70.The Commissioner accepts that employees may have had a certain expectation that the contents of their interviews regarding their posts would not be disclosed, but he would note that this is not the information requested by Mr Bradley.The factor levels represent the outcome of the evaluation process, not simply the comments made by an individual.The withheld information does not contain the individual's submissions about the work they had undertaken or the evaluation of this information and it does not include information as to how the factor levels were reached.

71.Nonetheless, the Commissioner does accept that the process followed by the Council thus far, might have given rise to the expectation that factor level scores for a particular post would not be disclosed to individuals other than the post-holders.

72.However, given that the JE Scheme makes clear that it is the post rather than the employee who is being evaluated, and that factor levels can only reveal information about what a post holder does in their working life, the Commissioner considers the level of intrusion and the potential for harm to individual employees that would follow from disclosure in this case to be minimal.

73.After balancing the legitimate interests of Mr Bradley against the rights, freedoms or legitimate interests of the Council employees, the Commissioner is satisfied that the processing of the data would not be unwarranted by reason of prejudice to the rights and freedoms or legitimate interests of the post-holders concerned.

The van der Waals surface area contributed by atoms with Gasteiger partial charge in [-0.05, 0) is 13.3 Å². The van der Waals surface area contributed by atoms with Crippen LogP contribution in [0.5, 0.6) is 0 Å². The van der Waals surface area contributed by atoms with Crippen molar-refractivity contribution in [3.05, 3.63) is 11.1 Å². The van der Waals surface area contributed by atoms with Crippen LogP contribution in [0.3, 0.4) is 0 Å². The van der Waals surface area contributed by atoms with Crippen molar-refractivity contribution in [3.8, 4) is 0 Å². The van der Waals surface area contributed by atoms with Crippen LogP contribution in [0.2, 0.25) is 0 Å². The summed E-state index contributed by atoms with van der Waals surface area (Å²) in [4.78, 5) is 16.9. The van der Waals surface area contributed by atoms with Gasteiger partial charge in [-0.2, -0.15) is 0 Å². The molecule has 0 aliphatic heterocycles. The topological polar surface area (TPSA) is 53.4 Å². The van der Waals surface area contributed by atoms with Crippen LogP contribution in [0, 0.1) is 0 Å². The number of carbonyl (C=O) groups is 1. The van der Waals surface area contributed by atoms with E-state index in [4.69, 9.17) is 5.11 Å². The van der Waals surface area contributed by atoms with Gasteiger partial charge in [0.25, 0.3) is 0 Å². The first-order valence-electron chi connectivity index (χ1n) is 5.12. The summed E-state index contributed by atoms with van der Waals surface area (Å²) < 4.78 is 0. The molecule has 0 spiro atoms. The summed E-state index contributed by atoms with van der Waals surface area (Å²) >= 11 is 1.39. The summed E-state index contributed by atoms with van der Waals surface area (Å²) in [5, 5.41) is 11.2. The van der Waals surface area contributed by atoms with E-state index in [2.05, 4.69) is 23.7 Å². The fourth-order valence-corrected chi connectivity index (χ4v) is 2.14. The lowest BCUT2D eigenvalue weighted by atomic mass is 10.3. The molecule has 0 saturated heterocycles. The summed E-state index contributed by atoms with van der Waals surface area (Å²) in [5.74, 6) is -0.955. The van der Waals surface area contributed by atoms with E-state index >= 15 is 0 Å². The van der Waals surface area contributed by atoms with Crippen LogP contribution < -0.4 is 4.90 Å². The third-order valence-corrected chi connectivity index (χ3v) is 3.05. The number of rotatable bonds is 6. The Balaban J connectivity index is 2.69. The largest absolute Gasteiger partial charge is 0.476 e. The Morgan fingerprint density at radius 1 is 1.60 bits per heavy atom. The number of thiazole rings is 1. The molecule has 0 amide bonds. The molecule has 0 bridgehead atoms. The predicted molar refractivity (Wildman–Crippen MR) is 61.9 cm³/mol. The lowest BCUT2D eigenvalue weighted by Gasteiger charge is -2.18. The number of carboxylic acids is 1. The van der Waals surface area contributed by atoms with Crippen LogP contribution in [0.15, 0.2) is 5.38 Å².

74.The Commissioner, being satisfied that the three tests as set out at paragraph 61 above are fulfilled, finds that the processing is permitted by condition 6(1) of Schedule 2 to the DPA.

75.The Commissioner must, in addition, consider whether the disclosure is otherwise unfair or unlawful. The Commissioner is satisfied that the disclosure of the information would not be unfair, for the reasons outlined above in relation to condition 6(1).

76.The Council did not put forward any arguments as to why the disclosure of the information would be unlawful other than in terms of a breach of the first and second data protection principles.Section 4(4) of the DPA imposes a duty on data controllers to comply with the data protection principles, and so a breach of the second principle would also lead to a breach of the first data protection principle.Since the Council has claimed that disclosure in this case would also breach the second data protection principle, the Commissioner will consider this principle before reaching a final conclusion on the question of the lawfulness of the processing.

Second data protection principle ? Personal data shall be obtained for one or more specified and lawful purposes